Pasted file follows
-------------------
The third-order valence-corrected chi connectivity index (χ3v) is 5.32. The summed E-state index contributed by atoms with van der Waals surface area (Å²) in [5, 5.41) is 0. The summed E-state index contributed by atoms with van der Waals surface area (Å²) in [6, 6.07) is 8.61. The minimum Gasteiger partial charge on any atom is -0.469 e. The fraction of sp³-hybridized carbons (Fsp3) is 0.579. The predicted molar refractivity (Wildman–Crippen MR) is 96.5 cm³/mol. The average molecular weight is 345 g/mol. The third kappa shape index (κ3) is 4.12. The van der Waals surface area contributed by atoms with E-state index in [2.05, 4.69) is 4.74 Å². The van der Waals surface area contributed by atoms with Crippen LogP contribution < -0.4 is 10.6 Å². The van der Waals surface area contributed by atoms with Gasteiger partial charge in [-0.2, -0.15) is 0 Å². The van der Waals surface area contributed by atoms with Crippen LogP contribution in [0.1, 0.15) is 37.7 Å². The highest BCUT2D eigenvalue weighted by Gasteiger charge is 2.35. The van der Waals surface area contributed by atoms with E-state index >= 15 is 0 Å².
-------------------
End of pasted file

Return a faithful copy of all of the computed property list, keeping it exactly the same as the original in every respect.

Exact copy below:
The third-order valence-corrected chi connectivity index (χ3v) is 5.32. The summed E-state index contributed by atoms with van der Waals surface area (Å²) in [5, 5.41) is 0. The summed E-state index contributed by atoms with van der Waals surface area (Å²) in [6, 6.07) is 8.61. The minimum Gasteiger partial charge on any atom is -0.469 e. The fraction of sp³-hybridized carbons (Fsp3) is 0.579. The predicted molar refractivity (Wildman–Crippen MR) is 96.5 cm³/mol. The average molecular weight is 345 g/mol. The third kappa shape index (κ3) is 4.12. The van der Waals surface area contributed by atoms with E-state index in [2.05, 4.69) is 4.74 Å². The van der Waals surface area contributed by atoms with Crippen LogP contribution < -0.4 is 10.6 Å². The van der Waals surface area contributed by atoms with Gasteiger partial charge in [-0.2, -0.15) is 0 Å². The van der Waals surface area contributed by atoms with Crippen LogP contribution in [0.1, 0.15) is 37.7 Å². The highest BCUT2D eigenvalue weighted by Gasteiger charge is 2.35. The van der Waals surface area contributed by atoms with E-state index >= 15 is 0 Å².